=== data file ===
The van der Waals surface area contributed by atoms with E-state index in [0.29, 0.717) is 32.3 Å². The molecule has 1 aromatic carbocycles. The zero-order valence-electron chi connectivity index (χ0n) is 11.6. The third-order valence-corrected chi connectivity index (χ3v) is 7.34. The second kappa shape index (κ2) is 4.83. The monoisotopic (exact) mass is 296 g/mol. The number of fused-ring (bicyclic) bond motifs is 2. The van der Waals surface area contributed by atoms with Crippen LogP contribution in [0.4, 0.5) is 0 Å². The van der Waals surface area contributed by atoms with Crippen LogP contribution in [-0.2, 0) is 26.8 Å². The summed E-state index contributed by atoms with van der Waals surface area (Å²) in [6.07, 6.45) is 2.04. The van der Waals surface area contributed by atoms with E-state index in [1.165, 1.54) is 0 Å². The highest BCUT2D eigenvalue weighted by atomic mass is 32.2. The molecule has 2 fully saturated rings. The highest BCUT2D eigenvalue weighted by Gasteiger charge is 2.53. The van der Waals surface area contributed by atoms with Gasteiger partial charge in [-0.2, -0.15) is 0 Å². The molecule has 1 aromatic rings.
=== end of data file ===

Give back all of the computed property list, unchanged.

The van der Waals surface area contributed by atoms with E-state index in [0.29, 0.717) is 32.3 Å². The molecule has 1 aromatic carbocycles. The zero-order valence-electron chi connectivity index (χ0n) is 11.6. The third-order valence-corrected chi connectivity index (χ3v) is 7.34. The second kappa shape index (κ2) is 4.83. The monoisotopic (exact) mass is 296 g/mol. The number of fused-ring (bicyclic) bond motifs is 2. The van der Waals surface area contributed by atoms with Crippen LogP contribution in [0.4, 0.5) is 0 Å². The van der Waals surface area contributed by atoms with Crippen LogP contribution in [-0.2, 0) is 26.8 Å². The summed E-state index contributed by atoms with van der Waals surface area (Å²) in [6.07, 6.45) is 2.04. The van der Waals surface area contributed by atoms with E-state index in [1.165, 1.54) is 0 Å². The highest BCUT2D eigenvalue weighted by atomic mass is 32.2. The molecule has 2 fully saturated rings. The highest BCUT2D eigenvalue weighted by Gasteiger charge is 2.53. The van der Waals surface area contributed by atoms with Gasteiger partial charge in [-0.2, -0.15) is 0 Å². The molecule has 1 aromatic rings.